It was a nail biting week this week, as Baz put the engine back together in readiness for testing. In the back of both of our minds was the unspoken thought: “Will it work when Baz fires it up?”
Before we could begin the test though, the parts we’d removed had to be put back on and the whole thing took about five hours, mainly because the engine compartment is confined and spaces between engine parts are narrow, making it difficult to position tools like spanners.
Adjusting the impeller puller
One part that was difficult to change was the impeller. As you may remember from a couple of weeks back, Baz had bought an impeller puller, but the centre shaft was too long to fit in the space. However after a brilliant suggestion from a subscriber, Baz cut a part of the shaft off the front end of the impeller screw mechanism and was able to fit it, and then use it to remove the old impeller. The old one was very misshapen and so he replaced it with a new one, easing it in with washing up liquid.
Everything else fitted as it should eventually. And that meant it was time to test the engine.
I was so nervous at the thought of what may or may not happen. There were so many things that could go wrong, although I trust Baz’s attention to detail and knowing how he used to service his cars back in the day before computer additions to engines, another part of me was confident it would all work out fine.
Make sure there’s enough water to cool the engine
I just didn’t have to stuff up what I had to do. Which was turn on the hose pipe so Baz could fill up the makeshift holding tank and buckets with water, and also the raw water intake. Basically, he needed to have as much water ready to pour into the raw water intake once the engine was fired up. It’s a water cooled engine and usually sea water is drawn up, passes other pipes that are filled with fresh water, which circulate around the engine. The heat is exchanged from the fresh water into the raw water and that’s dumped out of the boat’s exhaust with the exhaust fumes from the engine.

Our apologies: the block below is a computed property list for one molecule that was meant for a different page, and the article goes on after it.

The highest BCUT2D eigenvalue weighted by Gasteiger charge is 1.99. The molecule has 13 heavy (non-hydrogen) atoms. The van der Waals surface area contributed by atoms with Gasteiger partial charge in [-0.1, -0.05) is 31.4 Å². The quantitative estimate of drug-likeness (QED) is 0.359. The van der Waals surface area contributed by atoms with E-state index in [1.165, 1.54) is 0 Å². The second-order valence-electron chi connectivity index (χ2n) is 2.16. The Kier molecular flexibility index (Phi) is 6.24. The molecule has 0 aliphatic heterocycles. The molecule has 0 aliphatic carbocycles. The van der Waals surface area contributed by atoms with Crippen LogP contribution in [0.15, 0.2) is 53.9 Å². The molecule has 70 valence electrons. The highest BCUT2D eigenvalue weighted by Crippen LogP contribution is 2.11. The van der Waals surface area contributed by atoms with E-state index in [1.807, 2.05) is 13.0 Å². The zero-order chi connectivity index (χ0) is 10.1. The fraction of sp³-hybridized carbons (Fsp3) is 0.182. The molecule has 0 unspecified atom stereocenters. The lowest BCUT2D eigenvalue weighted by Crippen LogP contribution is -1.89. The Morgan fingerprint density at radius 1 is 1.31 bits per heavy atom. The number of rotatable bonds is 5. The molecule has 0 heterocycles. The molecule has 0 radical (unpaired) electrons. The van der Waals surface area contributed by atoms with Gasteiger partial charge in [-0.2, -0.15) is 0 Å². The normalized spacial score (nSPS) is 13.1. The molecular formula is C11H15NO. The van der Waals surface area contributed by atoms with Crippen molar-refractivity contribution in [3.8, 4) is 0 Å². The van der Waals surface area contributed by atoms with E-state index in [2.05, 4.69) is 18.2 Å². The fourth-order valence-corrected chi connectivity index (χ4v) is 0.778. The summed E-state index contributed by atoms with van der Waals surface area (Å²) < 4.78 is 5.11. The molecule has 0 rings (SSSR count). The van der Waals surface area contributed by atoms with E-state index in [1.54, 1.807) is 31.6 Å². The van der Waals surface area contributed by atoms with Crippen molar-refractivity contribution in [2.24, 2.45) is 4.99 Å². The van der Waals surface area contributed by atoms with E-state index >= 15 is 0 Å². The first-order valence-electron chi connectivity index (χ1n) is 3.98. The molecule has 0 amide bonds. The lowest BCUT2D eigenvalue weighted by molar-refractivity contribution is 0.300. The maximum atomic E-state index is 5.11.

Because we were 3 metres off the ground, the amount of water coming out of the hose pipe wasn’t a fast enough flow to fill the raw water intake once the engine was switched on. Hence the holding tank and extra buckets of water.
We also have a hot water system that is heated by the engines fresh water system, so Baz had to take into consideration the extra fresh water that would be channelled to the hot water tank once the water achieved the temperature to open the thermostat.
So apart from turning on the hose – which I did actually stuff up, as I turned it halfway and when Baz shouted “Stop!”, I turned it full on, instead of off … so he ended up with a puddle on the floor by the time I’d realised my error! Woops.
Not a great start.
I have to start the engine
Baz managed to maintain his cool and proceeded to the next phase which was instructing me to “Fire her up!”
All I had to do was turn the key in the ignition. I was so nervous, I could hardly breathe.
I turned the key.